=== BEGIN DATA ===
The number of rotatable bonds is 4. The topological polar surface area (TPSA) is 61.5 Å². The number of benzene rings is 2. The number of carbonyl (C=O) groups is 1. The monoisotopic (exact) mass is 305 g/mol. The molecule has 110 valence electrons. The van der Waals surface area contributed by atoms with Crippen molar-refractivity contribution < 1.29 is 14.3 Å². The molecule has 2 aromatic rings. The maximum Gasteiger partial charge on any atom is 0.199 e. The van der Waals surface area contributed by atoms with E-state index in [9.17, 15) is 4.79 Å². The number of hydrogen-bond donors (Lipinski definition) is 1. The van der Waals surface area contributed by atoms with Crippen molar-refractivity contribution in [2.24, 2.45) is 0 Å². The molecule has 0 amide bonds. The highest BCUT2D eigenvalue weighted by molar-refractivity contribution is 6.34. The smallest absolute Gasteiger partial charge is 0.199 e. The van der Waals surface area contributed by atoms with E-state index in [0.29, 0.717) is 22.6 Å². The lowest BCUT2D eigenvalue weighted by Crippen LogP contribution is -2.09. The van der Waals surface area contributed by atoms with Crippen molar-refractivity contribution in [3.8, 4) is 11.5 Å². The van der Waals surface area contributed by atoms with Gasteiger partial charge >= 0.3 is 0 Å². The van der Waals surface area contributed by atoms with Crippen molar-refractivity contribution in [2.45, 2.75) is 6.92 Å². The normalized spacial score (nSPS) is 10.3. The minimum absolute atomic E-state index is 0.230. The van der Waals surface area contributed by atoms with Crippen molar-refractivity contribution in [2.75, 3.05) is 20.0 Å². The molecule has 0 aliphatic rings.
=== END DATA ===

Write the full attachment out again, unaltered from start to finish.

The number of rotatable bonds is 4. The topological polar surface area (TPSA) is 61.5 Å². The number of benzene rings is 2. The number of carbonyl (C=O) groups is 1. The monoisotopic (exact) mass is 305 g/mol. The molecule has 110 valence electrons. The van der Waals surface area contributed by atoms with Crippen molar-refractivity contribution < 1.29 is 14.3 Å². The molecule has 2 aromatic rings. The maximum Gasteiger partial charge on any atom is 0.199 e. The van der Waals surface area contributed by atoms with E-state index in [9.17, 15) is 4.79 Å². The number of hydrogen-bond donors (Lipinski definition) is 1. The van der Waals surface area contributed by atoms with Crippen molar-refractivity contribution in [2.24, 2.45) is 0 Å². The molecule has 0 amide bonds. The highest BCUT2D eigenvalue weighted by molar-refractivity contribution is 6.34. The smallest absolute Gasteiger partial charge is 0.199 e. The van der Waals surface area contributed by atoms with E-state index in [0.29, 0.717) is 22.6 Å². The lowest BCUT2D eigenvalue weighted by Crippen LogP contribution is -2.09. The van der Waals surface area contributed by atoms with Crippen molar-refractivity contribution in [3.8, 4) is 11.5 Å². The van der Waals surface area contributed by atoms with Gasteiger partial charge >= 0.3 is 0 Å². The van der Waals surface area contributed by atoms with Crippen molar-refractivity contribution in [2.45, 2.75) is 6.92 Å². The normalized spacial score (nSPS) is 10.3. The minimum absolute atomic E-state index is 0.230. The van der Waals surface area contributed by atoms with Crippen molar-refractivity contribution in [2.75, 3.05) is 20.0 Å². The molecule has 0 aliphatic rings.